If you are a person of faith, remember that fear really denies everything that you understand about your faith that you are to have trust. So I'm gonna urge all of us to take a step back, and you're gonna find when these days are passing by that it's one day you're strong and the next day you might not be so strong. And so it's that battle of controlling our mind, what we're thinking about, what we're doing with our minds at the time we go through each day.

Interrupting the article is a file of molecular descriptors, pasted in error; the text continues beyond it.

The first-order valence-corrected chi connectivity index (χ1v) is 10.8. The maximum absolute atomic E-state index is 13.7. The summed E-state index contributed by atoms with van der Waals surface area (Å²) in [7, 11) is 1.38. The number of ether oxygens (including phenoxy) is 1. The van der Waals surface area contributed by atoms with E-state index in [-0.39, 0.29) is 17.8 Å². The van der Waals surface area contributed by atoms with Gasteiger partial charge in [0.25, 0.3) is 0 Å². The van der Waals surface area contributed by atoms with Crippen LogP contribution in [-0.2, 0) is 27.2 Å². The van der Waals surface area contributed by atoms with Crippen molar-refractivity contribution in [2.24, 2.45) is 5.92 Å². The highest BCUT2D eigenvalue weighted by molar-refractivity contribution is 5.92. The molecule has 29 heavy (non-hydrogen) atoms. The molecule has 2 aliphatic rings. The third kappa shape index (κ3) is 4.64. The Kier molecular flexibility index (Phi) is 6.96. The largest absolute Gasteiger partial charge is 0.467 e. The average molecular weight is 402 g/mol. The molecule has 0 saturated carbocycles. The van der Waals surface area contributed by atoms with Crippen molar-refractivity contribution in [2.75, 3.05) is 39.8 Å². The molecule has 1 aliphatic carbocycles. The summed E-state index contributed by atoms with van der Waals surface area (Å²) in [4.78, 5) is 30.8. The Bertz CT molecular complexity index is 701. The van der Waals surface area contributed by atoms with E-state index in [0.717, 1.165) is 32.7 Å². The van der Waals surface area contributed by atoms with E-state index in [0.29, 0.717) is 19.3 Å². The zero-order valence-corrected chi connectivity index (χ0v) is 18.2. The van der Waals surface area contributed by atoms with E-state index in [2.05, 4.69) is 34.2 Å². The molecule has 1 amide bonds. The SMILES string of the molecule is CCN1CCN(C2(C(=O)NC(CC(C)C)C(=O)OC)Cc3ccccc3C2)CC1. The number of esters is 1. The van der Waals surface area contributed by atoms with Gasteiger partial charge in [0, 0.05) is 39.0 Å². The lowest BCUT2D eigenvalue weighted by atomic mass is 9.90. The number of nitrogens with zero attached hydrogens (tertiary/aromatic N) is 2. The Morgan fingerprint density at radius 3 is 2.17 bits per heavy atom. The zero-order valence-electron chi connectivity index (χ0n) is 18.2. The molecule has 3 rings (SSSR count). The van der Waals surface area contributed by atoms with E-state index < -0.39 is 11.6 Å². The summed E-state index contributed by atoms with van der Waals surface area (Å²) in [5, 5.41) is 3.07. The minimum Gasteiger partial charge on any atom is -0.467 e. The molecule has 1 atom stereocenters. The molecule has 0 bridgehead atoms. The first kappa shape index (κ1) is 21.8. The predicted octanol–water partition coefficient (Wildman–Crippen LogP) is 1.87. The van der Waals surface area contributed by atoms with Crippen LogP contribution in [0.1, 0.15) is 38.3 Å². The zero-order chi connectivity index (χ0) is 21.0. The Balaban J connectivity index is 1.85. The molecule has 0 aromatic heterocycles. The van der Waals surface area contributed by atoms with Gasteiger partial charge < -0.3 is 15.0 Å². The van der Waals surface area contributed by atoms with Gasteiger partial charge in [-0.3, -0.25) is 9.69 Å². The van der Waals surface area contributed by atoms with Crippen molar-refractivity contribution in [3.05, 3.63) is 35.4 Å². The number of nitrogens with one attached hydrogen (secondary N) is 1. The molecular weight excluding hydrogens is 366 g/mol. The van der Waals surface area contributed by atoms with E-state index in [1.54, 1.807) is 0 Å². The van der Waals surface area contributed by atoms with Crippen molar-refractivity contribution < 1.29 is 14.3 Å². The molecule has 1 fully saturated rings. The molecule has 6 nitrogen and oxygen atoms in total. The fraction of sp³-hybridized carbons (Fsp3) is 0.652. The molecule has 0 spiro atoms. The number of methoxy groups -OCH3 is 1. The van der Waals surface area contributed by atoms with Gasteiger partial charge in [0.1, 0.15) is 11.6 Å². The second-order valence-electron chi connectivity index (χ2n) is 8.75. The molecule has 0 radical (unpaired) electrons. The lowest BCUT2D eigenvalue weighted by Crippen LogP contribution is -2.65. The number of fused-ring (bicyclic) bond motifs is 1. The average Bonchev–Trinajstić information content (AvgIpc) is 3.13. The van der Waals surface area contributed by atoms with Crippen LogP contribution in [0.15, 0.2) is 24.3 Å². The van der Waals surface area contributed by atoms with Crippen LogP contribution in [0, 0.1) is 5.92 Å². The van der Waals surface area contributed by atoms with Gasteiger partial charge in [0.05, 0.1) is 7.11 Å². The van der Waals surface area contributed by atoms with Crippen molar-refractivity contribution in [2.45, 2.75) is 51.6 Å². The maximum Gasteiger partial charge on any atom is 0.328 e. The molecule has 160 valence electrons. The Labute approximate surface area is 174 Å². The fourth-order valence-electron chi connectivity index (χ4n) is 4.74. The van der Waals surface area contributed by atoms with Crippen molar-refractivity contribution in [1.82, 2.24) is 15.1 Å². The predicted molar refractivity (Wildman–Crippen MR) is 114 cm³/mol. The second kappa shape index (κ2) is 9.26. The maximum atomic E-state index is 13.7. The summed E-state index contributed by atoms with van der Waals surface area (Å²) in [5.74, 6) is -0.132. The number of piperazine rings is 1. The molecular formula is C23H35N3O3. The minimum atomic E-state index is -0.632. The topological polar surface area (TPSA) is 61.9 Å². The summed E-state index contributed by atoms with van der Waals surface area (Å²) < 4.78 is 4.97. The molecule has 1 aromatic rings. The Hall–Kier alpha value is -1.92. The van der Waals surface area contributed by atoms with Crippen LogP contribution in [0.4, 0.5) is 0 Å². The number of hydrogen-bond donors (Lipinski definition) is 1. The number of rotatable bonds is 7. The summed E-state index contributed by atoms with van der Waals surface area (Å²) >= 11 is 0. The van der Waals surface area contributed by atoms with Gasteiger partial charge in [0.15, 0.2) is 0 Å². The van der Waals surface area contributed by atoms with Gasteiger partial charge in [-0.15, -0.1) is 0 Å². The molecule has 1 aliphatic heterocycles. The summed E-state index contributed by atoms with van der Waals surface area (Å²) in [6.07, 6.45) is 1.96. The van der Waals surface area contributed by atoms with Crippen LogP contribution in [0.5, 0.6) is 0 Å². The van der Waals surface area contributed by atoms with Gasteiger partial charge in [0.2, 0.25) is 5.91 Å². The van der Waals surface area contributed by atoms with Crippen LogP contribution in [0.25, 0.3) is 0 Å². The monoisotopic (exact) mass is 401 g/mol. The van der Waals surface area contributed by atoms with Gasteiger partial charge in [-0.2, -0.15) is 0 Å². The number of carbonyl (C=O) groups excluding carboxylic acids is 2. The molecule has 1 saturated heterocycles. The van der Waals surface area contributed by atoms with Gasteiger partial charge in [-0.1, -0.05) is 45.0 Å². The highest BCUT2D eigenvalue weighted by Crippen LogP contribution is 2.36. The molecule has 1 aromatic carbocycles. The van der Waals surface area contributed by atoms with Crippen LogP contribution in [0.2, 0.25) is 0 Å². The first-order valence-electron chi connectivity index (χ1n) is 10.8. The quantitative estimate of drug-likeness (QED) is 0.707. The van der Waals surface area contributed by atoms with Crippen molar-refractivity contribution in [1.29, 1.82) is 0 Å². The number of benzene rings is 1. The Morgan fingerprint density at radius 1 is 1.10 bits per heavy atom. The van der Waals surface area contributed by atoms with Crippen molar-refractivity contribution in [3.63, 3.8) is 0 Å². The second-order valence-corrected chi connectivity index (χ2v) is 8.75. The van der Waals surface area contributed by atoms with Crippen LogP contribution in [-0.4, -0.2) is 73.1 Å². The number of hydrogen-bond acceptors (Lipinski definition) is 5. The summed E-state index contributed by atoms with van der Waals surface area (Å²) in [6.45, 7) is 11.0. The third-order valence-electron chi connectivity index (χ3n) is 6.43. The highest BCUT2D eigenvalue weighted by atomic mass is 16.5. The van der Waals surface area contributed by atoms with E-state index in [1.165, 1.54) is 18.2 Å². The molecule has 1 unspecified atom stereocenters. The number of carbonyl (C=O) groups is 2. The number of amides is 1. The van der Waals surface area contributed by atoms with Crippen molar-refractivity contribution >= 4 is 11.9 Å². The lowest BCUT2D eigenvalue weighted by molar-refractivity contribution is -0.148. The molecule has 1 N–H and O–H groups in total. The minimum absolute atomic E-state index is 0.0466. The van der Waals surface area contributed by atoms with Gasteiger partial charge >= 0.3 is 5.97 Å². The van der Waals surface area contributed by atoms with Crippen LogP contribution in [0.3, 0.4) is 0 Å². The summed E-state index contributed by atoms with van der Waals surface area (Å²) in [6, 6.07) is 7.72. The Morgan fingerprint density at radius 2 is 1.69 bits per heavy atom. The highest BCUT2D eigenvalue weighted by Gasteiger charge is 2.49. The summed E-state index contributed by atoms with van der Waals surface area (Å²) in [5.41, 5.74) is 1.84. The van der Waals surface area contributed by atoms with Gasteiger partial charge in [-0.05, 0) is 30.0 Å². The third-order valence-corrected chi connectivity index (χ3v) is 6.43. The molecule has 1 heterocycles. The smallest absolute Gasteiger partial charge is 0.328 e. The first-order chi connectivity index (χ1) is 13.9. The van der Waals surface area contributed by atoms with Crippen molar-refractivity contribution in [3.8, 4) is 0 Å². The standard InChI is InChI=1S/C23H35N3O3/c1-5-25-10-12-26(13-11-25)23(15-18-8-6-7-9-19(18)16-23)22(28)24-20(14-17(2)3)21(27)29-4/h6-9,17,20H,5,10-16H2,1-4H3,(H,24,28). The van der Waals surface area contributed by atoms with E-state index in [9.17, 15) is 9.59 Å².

I would tell you that from my perspective, I would urge you to sort of unplug from the news cycle. I wrote about this in something we put out earlier this week. I found when this thing was evolving, the more I watched the news cycle, the more tense I got, the more anxious I got, and it wasn't until I said I'm not watching any more news. It is just done. What I found was the news was one or two facts followed by 55 minutes of speculation about what those facts might mean. I longed for the days when you had a half an hour news show at the end of the day and that's all the news you had. I think immersing ourselves in news keeps this fresh, churning, creates more anxiety, more desire to look at what's going on. If you can cut that off, fight the temptation to watch the news cycle, you will find peace in your heart. You'll find a much closer relationship of peace when you're not constantly agitated by what's going on in the news. I think that we're, certainly we can't put our head in the sand and act like events are not happening all around us because we know they are. But let's deal, and I would urge you to deal with what is, and not what might be. Let's deal with what is. And what is is bad, but let's deal with that and not the constant concern about what may happen next.